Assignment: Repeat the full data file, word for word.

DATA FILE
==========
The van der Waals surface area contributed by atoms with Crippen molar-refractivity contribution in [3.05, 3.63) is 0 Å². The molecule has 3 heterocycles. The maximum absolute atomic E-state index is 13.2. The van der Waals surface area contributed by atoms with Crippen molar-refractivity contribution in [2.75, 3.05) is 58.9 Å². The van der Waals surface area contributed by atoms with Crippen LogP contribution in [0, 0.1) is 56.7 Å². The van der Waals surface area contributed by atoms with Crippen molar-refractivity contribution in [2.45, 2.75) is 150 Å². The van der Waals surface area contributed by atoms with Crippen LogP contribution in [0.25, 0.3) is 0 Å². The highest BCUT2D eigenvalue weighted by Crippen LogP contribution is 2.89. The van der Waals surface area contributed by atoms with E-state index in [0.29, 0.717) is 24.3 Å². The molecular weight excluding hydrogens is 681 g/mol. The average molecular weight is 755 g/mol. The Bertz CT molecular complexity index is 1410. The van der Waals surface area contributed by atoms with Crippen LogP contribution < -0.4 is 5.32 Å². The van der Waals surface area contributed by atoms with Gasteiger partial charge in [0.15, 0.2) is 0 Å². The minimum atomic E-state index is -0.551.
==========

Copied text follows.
The van der Waals surface area contributed by atoms with Crippen molar-refractivity contribution in [3.05, 3.63) is 0 Å². The molecule has 3 heterocycles. The maximum absolute atomic E-state index is 13.2. The van der Waals surface area contributed by atoms with Crippen molar-refractivity contribution in [2.75, 3.05) is 58.9 Å². The van der Waals surface area contributed by atoms with Crippen LogP contribution in [0, 0.1) is 56.7 Å². The van der Waals surface area contributed by atoms with Crippen molar-refractivity contribution in [2.45, 2.75) is 150 Å². The van der Waals surface area contributed by atoms with Crippen LogP contribution in [0.25, 0.3) is 0 Å². The highest BCUT2D eigenvalue weighted by Crippen LogP contribution is 2.89. The van der Waals surface area contributed by atoms with E-state index in [0.29, 0.717) is 24.3 Å². The molecular weight excluding hydrogens is 681 g/mol. The average molecular weight is 755 g/mol. The Bertz CT molecular complexity index is 1410. The van der Waals surface area contributed by atoms with Crippen LogP contribution < -0.4 is 5.32 Å². The van der Waals surface area contributed by atoms with Gasteiger partial charge in [0.15, 0.2) is 0 Å². The minimum atomic E-state index is -0.551.